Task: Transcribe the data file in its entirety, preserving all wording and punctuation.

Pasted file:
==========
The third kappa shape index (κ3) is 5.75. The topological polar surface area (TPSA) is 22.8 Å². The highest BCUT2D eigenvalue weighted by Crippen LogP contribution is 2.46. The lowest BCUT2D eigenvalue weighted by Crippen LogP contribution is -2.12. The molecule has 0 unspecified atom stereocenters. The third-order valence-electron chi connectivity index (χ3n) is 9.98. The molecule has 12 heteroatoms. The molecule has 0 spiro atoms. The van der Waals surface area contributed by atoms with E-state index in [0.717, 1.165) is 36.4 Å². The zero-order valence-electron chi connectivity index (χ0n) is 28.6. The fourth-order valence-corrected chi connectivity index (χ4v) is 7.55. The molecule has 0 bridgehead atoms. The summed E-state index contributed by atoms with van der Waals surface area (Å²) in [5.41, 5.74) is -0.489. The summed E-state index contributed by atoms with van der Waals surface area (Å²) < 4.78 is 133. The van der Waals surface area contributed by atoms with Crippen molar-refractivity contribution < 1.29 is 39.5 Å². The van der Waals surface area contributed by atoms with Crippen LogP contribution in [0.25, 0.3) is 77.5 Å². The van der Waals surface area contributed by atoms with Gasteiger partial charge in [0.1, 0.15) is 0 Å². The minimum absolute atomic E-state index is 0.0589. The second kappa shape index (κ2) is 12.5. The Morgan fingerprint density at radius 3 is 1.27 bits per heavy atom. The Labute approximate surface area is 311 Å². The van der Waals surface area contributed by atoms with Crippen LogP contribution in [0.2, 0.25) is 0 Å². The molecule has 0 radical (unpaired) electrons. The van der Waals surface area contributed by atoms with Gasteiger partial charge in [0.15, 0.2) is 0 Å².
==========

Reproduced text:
The third kappa shape index (κ3) is 5.75. The topological polar surface area (TPSA) is 22.8 Å². The highest BCUT2D eigenvalue weighted by Crippen LogP contribution is 2.46. The lowest BCUT2D eigenvalue weighted by Crippen LogP contribution is -2.12. The molecule has 0 unspecified atom stereocenters. The third-order valence-electron chi connectivity index (χ3n) is 9.98. The molecule has 12 heteroatoms. The molecule has 0 spiro atoms. The van der Waals surface area contributed by atoms with E-state index in [0.717, 1.165) is 36.4 Å². The zero-order valence-electron chi connectivity index (χ0n) is 28.6. The fourth-order valence-corrected chi connectivity index (χ4v) is 7.55. The molecule has 0 bridgehead atoms. The summed E-state index contributed by atoms with van der Waals surface area (Å²) in [5.41, 5.74) is -0.489. The summed E-state index contributed by atoms with van der Waals surface area (Å²) < 4.78 is 133. The van der Waals surface area contributed by atoms with Crippen molar-refractivity contribution < 1.29 is 39.5 Å². The van der Waals surface area contributed by atoms with Crippen LogP contribution in [0.25, 0.3) is 77.5 Å². The van der Waals surface area contributed by atoms with Gasteiger partial charge in [0.1, 0.15) is 0 Å². The minimum absolute atomic E-state index is 0.0589. The second kappa shape index (κ2) is 12.5. The Morgan fingerprint density at radius 3 is 1.27 bits per heavy atom. The Labute approximate surface area is 311 Å². The van der Waals surface area contributed by atoms with Crippen LogP contribution in [0.2, 0.25) is 0 Å². The molecule has 0 radical (unpaired) electrons. The van der Waals surface area contributed by atoms with Gasteiger partial charge in [0.15, 0.2) is 0 Å².